• Evidence advocacy benefits from finding ‘champion’ decisionmakers to advocate for the validity and acceptance of this type of evidence.
Anecdotes or stories that can often result from qualitative lived-experience types of research are of high interest to politicians and decisionmakers. Real life stories can evoke relatable connections, providing an effective way to gain attention around a specific issue and communicate possible ways to address it. They have also been shown to be a valuable way of conveying the rich diversity in experiences of food environments in a succinct manner to decision makers who very often are limited by pressing time constraints. One possible approach to this end is the use of archetypes, typologies or the grouping of multiple shared experiences into a few categories of recognisable individuals. However, concerns were raised by academics in the session about making sure that this process is rigorous, while simultaneously ensuring that it is creative and engaging. This may present an opportunity to collaborate with decision makers (and end-users/beneficiaries) very early on to refine this process.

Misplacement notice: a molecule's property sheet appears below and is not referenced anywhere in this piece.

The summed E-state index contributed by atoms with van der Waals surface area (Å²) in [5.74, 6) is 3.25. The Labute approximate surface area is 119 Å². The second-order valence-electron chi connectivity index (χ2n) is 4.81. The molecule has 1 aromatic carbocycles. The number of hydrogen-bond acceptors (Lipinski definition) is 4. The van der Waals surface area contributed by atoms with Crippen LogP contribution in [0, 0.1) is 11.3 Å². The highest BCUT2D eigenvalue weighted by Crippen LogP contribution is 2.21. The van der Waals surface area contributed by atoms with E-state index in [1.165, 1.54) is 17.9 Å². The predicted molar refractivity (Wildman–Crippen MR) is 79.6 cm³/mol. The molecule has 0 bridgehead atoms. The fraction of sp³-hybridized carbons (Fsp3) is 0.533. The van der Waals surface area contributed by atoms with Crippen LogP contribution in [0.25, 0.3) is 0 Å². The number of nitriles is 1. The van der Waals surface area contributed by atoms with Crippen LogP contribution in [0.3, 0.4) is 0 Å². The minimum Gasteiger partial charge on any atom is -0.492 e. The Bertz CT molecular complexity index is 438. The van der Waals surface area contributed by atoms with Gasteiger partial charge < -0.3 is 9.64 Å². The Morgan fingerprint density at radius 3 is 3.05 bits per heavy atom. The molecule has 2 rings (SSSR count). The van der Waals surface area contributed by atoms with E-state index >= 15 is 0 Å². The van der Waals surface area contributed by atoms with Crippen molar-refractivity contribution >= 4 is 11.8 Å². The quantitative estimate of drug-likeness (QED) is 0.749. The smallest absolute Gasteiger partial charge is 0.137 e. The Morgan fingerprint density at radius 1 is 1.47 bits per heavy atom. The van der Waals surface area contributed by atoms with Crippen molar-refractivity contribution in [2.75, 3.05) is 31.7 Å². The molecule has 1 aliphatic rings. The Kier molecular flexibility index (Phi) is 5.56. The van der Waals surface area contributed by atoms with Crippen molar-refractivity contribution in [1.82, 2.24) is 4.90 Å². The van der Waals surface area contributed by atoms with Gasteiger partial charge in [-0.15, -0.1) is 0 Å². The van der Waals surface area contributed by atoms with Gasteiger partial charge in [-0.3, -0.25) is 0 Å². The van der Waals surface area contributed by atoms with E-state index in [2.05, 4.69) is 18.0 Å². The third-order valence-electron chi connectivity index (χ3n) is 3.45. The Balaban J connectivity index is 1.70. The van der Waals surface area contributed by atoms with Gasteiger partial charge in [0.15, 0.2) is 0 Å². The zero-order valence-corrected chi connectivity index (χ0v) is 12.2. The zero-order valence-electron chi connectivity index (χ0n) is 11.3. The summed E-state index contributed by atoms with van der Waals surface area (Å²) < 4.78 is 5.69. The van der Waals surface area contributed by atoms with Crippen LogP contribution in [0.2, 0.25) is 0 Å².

Additionally, the point was raised that relevant qualitative data can be a powerful source of evidence alongside quantitative data, which by itself does not always have the desired policy impact because it is harder for policymakers to connect with. Making compelling cases at the translation stage, by crafting relatable stories, can be a stand-alone source of evidence as it provides context and more in-depth understanding of a given situation, while also serving to complement existing quantitative data that primarily seeks to provide a broader, more representative picture. These qualitative stories, in the form of case studies, can also serve as a means of evaluating existing actions/policies by giving insights into what has and has not worked in the past.